It is easier to criticise from a distance than do anything, but if Mr Southward is that keen that he puts pen to paper then maybe he would be interested in helping with such a project? The areas coming into Egremont have vastly improved and helping to instil pride in the town comes from people shouting about all the good things we have to offer – a lesson Mr Southward could well learn from.
Coun Elaine WOODBURN
Egremont North Ward
SIR – I have been a supporter of right of centre politics for many years but have now reached the stage where I despair of there ever coming to power in this country a political party which can successfully address most of the problems besetting (once) Great Britain.
In the main, apart from the disastrous state of the economy inherited – but not improved – by this present and failing Coalition Government, there is the nightmare scenario of unhindered immigration. Also, we now operate a legal system which must be the laughing stock of those countries which inherited our once efficient, fair and effective judicial system – Canada, Australia, New Zealand and other parts of the long-gone British Empire (not failing to mention the United States of America).
The interpretations of our laws by unelected and incompetent European Union judges often ignore our centuries-old laws. These judgements are often perverse and noticeably anti-British.
The former are just two of the multitude of social problems we are now facing. The education system is churning out vast numbers of semi-literate, innumerate school-leavers, with classroom discipline reportedly at an all-time low. There are increasing levels of crimes of violence and the rights of victims are often disregarded in favour of those of the criminal. Convicted persons, even those who have committed serious offences, are let off with derisory levels of punishment. Many state-appointed judges and magistrates appear to be either incompetent or witless, or both, and possess a minimum of understanding of how the law of this land should be applied.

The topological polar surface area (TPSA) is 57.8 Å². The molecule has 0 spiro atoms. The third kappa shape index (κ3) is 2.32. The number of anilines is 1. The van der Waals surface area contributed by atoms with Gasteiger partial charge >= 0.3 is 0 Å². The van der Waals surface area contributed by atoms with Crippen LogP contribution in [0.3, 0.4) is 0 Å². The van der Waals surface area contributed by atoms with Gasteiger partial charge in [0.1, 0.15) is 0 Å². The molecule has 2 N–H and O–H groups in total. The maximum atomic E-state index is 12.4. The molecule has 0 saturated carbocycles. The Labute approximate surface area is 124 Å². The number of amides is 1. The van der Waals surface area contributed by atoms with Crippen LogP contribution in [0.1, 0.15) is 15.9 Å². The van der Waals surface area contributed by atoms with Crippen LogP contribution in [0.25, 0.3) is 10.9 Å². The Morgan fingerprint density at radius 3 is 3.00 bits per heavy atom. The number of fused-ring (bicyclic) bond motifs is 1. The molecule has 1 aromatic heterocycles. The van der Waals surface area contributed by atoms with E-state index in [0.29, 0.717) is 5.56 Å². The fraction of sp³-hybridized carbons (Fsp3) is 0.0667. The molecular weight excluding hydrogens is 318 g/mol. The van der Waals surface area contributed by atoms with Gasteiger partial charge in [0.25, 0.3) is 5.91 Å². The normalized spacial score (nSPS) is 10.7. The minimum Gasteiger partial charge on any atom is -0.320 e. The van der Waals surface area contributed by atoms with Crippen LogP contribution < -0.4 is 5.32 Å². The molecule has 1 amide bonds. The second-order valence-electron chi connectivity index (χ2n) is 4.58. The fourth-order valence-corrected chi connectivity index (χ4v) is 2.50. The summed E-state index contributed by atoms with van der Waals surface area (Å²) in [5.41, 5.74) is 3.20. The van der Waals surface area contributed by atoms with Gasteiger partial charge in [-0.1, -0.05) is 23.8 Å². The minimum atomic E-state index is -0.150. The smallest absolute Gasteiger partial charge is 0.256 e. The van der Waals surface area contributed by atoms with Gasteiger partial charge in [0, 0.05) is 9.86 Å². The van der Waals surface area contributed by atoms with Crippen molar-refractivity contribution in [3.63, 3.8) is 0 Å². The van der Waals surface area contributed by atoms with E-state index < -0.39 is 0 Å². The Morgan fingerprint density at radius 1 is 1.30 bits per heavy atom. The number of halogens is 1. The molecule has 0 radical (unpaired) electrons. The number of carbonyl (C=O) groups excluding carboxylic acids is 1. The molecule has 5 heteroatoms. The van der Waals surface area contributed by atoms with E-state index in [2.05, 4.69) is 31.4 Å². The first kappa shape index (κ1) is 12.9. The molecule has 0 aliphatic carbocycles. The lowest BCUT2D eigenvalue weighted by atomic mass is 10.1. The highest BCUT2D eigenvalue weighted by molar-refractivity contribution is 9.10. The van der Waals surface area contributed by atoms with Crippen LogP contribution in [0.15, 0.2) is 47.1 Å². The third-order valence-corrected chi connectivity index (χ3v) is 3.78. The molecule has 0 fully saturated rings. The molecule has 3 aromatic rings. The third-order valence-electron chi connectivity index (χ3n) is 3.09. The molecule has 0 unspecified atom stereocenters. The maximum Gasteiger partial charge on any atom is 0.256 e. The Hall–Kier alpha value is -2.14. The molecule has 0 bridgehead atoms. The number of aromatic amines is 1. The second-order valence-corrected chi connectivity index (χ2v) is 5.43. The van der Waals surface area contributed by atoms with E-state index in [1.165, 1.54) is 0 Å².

We are governed, in the main, by people with little or no experience of either commerce or industry but who have been reared in an atmosphere of old school-tie politics, as bag-carriers for ministers, or as aides, aspiring to be Parliamentary Private Secretaries in order to gain the first rung on the promotion ladder to high office.
With few exceptions, their experience of the world often extends only to the country-house atmosphere pervading their social lives. Yet we, the general public, are expected to respect the decisions they make on our behalf, these often being crass in the extreme and frequently against Britain’s best interests anyway.
From where – and when – will a Winston Churchill clone appear to save this country?
SIR – Last November I had a mini-stroke and spent three days in West Cumberland Hospital, in A&E and Patterdale ward.
On July 9, I had a hip replacement operation and spent three days again in WCH, this time on Kirkstone Ward.
On both occasions the care and consideration I received was wonderful. I was kept comfortable and free from pain on both occasions, and the staff – from cleaners to consultants – were cheerful and helpful. The operating team were a friendly bunch and my aftercare was excellent.
The food in hospital was delicious and nourishing. My care at home before the operation and after returning from hospital has been great. I couldn’t have received better care if I were the Queen Mother or paying thousands of pounds. So God bless the NHS in general and WCH and Seascale Health Centre in particular.
Coniston Avenue, Seascale
Published by http://www.whitehavennews.co.uk